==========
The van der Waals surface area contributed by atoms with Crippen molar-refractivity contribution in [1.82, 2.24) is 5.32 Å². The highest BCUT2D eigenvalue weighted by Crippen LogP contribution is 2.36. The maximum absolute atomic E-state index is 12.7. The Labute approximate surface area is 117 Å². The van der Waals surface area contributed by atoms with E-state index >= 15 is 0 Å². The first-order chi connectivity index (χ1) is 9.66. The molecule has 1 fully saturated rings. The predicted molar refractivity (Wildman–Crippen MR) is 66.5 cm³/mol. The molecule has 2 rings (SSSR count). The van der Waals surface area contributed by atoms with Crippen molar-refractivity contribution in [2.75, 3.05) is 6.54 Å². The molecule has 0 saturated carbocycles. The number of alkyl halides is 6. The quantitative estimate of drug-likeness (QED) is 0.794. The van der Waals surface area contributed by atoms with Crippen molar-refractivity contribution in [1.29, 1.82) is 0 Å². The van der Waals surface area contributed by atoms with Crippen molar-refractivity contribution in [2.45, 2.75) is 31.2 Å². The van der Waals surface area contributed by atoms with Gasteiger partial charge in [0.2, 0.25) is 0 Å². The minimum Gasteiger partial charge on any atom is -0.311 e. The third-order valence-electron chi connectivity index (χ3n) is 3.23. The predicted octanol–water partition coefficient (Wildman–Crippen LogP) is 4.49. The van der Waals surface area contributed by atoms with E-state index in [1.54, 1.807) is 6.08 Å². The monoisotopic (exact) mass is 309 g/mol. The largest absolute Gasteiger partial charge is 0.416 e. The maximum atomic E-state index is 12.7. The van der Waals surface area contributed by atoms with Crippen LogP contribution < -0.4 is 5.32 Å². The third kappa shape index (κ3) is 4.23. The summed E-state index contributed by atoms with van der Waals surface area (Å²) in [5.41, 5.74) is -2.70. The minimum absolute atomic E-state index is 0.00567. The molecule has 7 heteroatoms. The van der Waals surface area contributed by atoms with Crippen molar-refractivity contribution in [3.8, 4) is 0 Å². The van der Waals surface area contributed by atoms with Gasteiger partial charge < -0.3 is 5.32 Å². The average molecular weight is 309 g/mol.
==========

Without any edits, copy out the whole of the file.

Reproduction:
The van der Waals surface area contributed by atoms with Crippen molar-refractivity contribution in [1.82, 2.24) is 5.32 Å². The highest BCUT2D eigenvalue weighted by Crippen LogP contribution is 2.36. The maximum absolute atomic E-state index is 12.7. The Labute approximate surface area is 117 Å². The van der Waals surface area contributed by atoms with E-state index >= 15 is 0 Å². The first-order chi connectivity index (χ1) is 9.66. The molecule has 1 fully saturated rings. The predicted molar refractivity (Wildman–Crippen MR) is 66.5 cm³/mol. The molecule has 2 rings (SSSR count). The van der Waals surface area contributed by atoms with Crippen molar-refractivity contribution in [2.75, 3.05) is 6.54 Å². The molecule has 0 saturated carbocycles. The number of alkyl halides is 6. The quantitative estimate of drug-likeness (QED) is 0.794. The van der Waals surface area contributed by atoms with Crippen molar-refractivity contribution in [1.29, 1.82) is 0 Å². The van der Waals surface area contributed by atoms with Crippen molar-refractivity contribution in [2.45, 2.75) is 31.2 Å². The van der Waals surface area contributed by atoms with Gasteiger partial charge in [0.2, 0.25) is 0 Å². The minimum Gasteiger partial charge on any atom is -0.311 e. The third-order valence-electron chi connectivity index (χ3n) is 3.23. The predicted octanol–water partition coefficient (Wildman–Crippen LogP) is 4.49. The van der Waals surface area contributed by atoms with E-state index in [1.54, 1.807) is 6.08 Å². The monoisotopic (exact) mass is 309 g/mol. The largest absolute Gasteiger partial charge is 0.416 e. The maximum atomic E-state index is 12.7. The van der Waals surface area contributed by atoms with Crippen LogP contribution < -0.4 is 5.32 Å². The third kappa shape index (κ3) is 4.23. The summed E-state index contributed by atoms with van der Waals surface area (Å²) in [5.41, 5.74) is -2.70. The minimum absolute atomic E-state index is 0.00567. The molecule has 7 heteroatoms. The van der Waals surface area contributed by atoms with Crippen molar-refractivity contribution in [3.8, 4) is 0 Å². The van der Waals surface area contributed by atoms with Gasteiger partial charge < -0.3 is 5.32 Å². The average molecular weight is 309 g/mol.